Many of the UK’s largest employers could afford to pay their staff a ‘living wage’ without taking a significant hit to their profits or passing on the costs to customers. This is the conclusion of a new report from the think tanks IPPR and the Resolution Foundation. For FTSE companies in banking, construction and computing, the extra costs of paying all staff at least a living wage would be so small – adding around 1% or less to the total wage bill – that companies could easily absorb them as part of their annual pay deals.
A living wage is one that, when combined with benefits and tax credits, provides a basic but decent standard of living for low earners and their families. Unlike the minimum wage, it is explicitly calculated against the cost of living and rises with inflation. Despite David Cameron declaring that the living wage is ‘an idea whose time has come’, more than 6 million people across the UK earn less than the living wage, around one in four of all workers. In Yorkshire and Humberside, around 700,000 employees earn less than a living wage.
The living wage is most closely associated with London, where coalitions of unions, faith groups, schools and universities have campaigned for a living wage over the last decade. A London Living Wage has been calculated annually since 2005 and now stands at £8.30 an hour, while the national minimum wage is just £6.08.The community-led organising that has driven many of the London-based campaigns has been a vital ingredient, helping to empower low earners and local communities as well as securing material gains.
More recently, the Living Wage Foundation has been established to accredit living wage employers across the UK, taking the struggle for a living wage beyond the capital. The Foundation has calculated a single living wage rate for employers outside London of £7.20 an hour. This follows successful living wage campaigns in a number of towns and cities outside London, most notably in Scotland, where over 15,000 public sector workers have gained entitlement to a living wage since 2008.
The new findings from IPPR and the Resolution Foundation give campaigners across the UK extra ammunition, suggesting that the extra costs for many major companies will be minimal. However, costs for some of the major low-wage employers – like those in retail, hotels and catering – will be higher even outside London. In these sectors, over half of employees are paid less than the living wage and a living wage could add around 5% to total wage bills for FTSE firms.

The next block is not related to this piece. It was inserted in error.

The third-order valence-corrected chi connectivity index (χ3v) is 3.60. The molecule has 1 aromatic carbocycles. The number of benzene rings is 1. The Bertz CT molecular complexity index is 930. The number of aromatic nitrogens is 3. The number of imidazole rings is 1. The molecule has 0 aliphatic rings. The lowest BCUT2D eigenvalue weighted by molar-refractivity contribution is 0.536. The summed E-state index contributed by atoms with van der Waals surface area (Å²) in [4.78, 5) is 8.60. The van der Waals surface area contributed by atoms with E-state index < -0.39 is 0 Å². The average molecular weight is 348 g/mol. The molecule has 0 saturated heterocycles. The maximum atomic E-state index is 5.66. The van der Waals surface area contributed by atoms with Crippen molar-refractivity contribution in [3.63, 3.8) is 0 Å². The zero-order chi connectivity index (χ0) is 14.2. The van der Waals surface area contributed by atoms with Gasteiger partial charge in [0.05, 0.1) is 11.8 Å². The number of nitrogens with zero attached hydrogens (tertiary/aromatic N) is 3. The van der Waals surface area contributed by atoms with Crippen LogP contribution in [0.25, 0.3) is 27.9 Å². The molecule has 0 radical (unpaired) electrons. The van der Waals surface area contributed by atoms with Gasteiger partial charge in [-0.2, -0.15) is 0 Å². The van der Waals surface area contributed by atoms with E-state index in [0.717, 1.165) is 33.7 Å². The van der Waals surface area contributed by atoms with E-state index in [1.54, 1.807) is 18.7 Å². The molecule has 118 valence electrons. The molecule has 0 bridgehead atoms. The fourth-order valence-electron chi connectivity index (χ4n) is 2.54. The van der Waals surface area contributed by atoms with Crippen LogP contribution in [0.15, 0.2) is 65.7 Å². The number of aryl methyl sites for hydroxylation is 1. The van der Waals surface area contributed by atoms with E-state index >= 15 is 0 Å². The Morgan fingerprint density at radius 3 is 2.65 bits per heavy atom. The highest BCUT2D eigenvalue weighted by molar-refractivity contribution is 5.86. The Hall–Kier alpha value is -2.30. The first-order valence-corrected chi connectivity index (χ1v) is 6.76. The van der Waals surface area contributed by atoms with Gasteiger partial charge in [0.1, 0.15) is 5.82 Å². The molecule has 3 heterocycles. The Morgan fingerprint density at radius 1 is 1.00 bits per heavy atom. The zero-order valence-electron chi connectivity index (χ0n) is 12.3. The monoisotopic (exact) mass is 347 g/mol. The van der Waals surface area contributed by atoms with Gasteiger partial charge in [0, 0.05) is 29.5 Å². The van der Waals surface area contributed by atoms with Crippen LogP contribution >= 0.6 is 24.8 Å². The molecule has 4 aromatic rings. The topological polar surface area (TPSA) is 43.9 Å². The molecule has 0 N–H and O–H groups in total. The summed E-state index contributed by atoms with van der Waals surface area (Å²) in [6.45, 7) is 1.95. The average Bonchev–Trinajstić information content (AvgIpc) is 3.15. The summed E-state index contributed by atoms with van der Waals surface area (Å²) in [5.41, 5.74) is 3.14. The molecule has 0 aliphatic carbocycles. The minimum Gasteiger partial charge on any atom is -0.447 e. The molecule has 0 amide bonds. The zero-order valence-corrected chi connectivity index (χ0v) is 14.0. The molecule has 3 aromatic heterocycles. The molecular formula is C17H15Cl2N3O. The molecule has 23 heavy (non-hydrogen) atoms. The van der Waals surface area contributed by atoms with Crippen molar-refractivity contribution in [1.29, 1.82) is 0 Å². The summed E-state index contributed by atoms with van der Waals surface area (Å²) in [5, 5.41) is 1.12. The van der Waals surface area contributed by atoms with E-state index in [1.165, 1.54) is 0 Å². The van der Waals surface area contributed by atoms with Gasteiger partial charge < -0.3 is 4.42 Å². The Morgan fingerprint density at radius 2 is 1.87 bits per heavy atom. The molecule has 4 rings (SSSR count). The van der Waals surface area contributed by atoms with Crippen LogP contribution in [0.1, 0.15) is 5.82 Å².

But this does not rule out a living wage in these companies, who could chose to deal with higher wage costs by accepting slightly lower profits, passing some of the extra costs to customers through higher prices, or reorganising their business to improve productivity. Negotiating a living wage can be the starting point for companies to rethink their wider strategy and make changes that not only raise wages but also help move them into more profitable markets or adopt more advanced working practices. This means that some companies will need time to implement a living wage and find their own particular way to absorb the extra cost.
The extra costs associated with a living wage also need to be balanced against the benefits. Studies have found that the major benefit perceived by companies is the reputational boost. Some companies also find that staff turnover and absence is reduced, while motivation and morale is improved, although the importance of these factors varies across sectors.
A key feature of living wage campaigns is that they require companies to take greater responsibility for the living standards of low earners, including employees like cleaners and security staff who are not directly employed by the big firms but spend their working day serving the company. This shifts the some of the burden of responsibility away from the state, potentially creating a significant boost to the public finances by reducing tax credits payments and raising income tax contributions. This is a key argument for living wages in an era of fiscal austerity.
This does not mean that a living wage allows low earners to support their families without the help of the state. For most living wage workers, in-work benefits and tax credits will remain an essential source of income. Because the living wage represents the wage an ‘average’ family needs to ensure a decent standard of living, it remains insufficient for larger families or families with high living costs (perhaps because of a disability or very expensive local childcare) even after tax credits have been taken into account. A living wage is no panacea to the enduring challenge of low pay and in-work poverty, but it can make a vital contribution to improving the lot of low income families, while also supporting the development of stronger communities.
Kayte Lawton is a Senior Research Fellow at IPPR